You know you have a good thing going when you’re away from your RV for two weeks and miss being home. That’s a nice surprise of our new lifestyle. Dorothy said it best in “The Wizard of Oz”: “There’s no place like home.” In addition to that revelation, here are the top surprises from our first six months of RV living:
1. 400 square feet is more than enough space.
The living area of our fifth wheel doesn’t sound like much, but it’s just enough for the two of us. We have everything we need: a living room, kitchen and table, bedroom, bathroom, and a dedicated office — even enough space to entertain. It’s easy to take care of and keep clean, and it feels homey. We really enjoy it.
2. We have more than we need or use.
When you set out on a major adventure, you likely have an idea of what equipment you’ll need. We did. And it’s always better to be over-prepared than under-prepared, right?
But thinking about inventorying the things in our trailer we haven’t touched since we left the Phoenix area in May sounds like work. We have more unnecessary things than I’d like to tally. There are the fishing poles, DVDs, certain clothes, some dishes, and plenty more. And we didn’t even fill up all the space our rig has to offer.
3. Solid friendships traverse time and distance.
It truly is a small world — and country. Traveling across it and reconnecting with friends and family we hadn’t seen in months and years reminded us of the depth of those relationships. The time apart didn’t matter. We made new connections and rekindled longtime friendships, picking right up where we left off.
4. Truckers are our friends.
Semi-trucks (tractor-trailers in the East, where Bob grew up) were one of the best sights for us to see on any road. If truckers who travel regularly drove the roads we were on, it gave us confidence we could make it on those same avenues — because our rig is only 3 inches shorter than a semi.
Seeing trucks at rest areas and travel stops gave us that same level of confidence for the same reason.
5. Rest areas are quieter at night than we thought.
At the onset of our RV journey, the thought of sleeping in our rig in the parking lot of a rest area didn’t sound very attractive. Vehicles going in and out of the stop every so often would surely keep us awake. And, knowing we’d have to park where truckers park because of the length of Gulliver pulling Tagalong just added to the certainty of the din.
While traveling across the country to stay ahead of some storms, however, we quickly learned otherwise. Wanting to cover a lot of ground in a few days’ time necessitated overnight stays close to the highway. As you probably guessed, rest areas made the perfect stops. And we slept just fine, unbothered by the drone of the diesel truck engines.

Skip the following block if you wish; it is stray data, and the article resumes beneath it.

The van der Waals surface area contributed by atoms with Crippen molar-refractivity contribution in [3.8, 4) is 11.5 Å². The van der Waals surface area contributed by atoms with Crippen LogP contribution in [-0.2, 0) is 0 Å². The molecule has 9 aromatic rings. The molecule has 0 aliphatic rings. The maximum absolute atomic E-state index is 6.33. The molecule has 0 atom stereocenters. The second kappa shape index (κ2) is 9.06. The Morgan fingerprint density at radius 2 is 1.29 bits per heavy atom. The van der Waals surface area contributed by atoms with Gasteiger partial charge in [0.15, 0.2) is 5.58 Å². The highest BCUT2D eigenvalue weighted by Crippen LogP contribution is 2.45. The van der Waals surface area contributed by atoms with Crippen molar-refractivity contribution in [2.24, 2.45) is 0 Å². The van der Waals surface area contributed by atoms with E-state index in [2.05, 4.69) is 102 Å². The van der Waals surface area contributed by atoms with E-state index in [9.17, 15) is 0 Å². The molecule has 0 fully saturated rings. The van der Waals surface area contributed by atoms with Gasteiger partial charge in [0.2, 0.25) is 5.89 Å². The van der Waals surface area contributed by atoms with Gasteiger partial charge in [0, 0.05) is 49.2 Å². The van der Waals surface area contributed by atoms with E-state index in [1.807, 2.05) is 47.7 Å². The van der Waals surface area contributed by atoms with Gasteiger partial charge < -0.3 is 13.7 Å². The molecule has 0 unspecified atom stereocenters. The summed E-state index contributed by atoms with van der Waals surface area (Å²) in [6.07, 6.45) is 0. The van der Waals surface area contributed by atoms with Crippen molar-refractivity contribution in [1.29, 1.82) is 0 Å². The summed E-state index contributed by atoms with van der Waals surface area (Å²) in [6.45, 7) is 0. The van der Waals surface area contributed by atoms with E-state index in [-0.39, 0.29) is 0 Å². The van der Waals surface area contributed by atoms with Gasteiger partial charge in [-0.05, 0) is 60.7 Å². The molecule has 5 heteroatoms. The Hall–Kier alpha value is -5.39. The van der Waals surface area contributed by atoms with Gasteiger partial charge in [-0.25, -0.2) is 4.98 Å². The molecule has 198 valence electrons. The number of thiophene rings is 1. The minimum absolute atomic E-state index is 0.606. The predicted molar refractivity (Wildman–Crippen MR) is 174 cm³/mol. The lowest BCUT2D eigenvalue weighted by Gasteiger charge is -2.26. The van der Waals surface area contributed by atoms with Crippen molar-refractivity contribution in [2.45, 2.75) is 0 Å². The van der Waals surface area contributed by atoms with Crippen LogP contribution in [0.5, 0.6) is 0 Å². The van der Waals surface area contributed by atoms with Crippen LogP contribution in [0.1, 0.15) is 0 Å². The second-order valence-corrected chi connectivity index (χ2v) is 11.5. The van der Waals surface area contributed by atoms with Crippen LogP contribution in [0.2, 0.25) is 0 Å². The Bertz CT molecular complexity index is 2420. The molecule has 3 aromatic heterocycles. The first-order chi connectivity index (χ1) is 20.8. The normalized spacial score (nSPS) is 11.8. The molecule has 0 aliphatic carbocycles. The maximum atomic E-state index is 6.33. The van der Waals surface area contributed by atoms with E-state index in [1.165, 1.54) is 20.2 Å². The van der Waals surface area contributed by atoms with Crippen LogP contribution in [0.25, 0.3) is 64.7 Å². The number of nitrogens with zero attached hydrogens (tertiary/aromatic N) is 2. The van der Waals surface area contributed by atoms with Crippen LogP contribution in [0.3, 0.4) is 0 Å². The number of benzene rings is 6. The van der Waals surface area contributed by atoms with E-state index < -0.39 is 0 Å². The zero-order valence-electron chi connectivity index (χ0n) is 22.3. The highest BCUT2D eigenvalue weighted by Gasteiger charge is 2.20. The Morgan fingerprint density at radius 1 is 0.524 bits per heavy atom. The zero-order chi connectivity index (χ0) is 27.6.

6. Even though our rig is made for full-time living, things break.
Not all RVs are created equal. Some are made to be taken out for a short weekend trip, or even for up to two weeks or a month at a time. Others are more robust, designed for full-time living. But no matter the durability behind the construction, all of them are susceptible to things breaking.
Someone summarized it well: Our home experiences a mini earthquake every time we take it on the road. Highways aren’t designed for transporting your home every day, or even occasionally. Just as things break in earthquakes, they break in our rig and require fixing.
Our downtime from traveling during these winter months gives us the perfect opportunity to address those issues (some have to be dealt with right away) — and dwindle down our belongings.
In our first five months living full time on the road, we traveled nearly 8,000 miles, averaging 294 miles per trip and staying in 27 different locations — not including the two weeks we spent in Montana on tour with the Commemorative Air Force B-25 from Airbase Arizona. That 8,000 miles doesn’t include all the running around we did in Gulliver while set up in a location.
In our longest trek, we covered 667 miles in about 13.5 hours, including stops, as we rushed back to Arizona early to be with family. Our shortest distance: 28 miles in Massachusetts. We stayed at a truck stop the night before because we didn’t want to be rushed when setting up at Bob’s brother Bill’s. It made for an easy drive the next day and plenty of daylight to get our setup just right.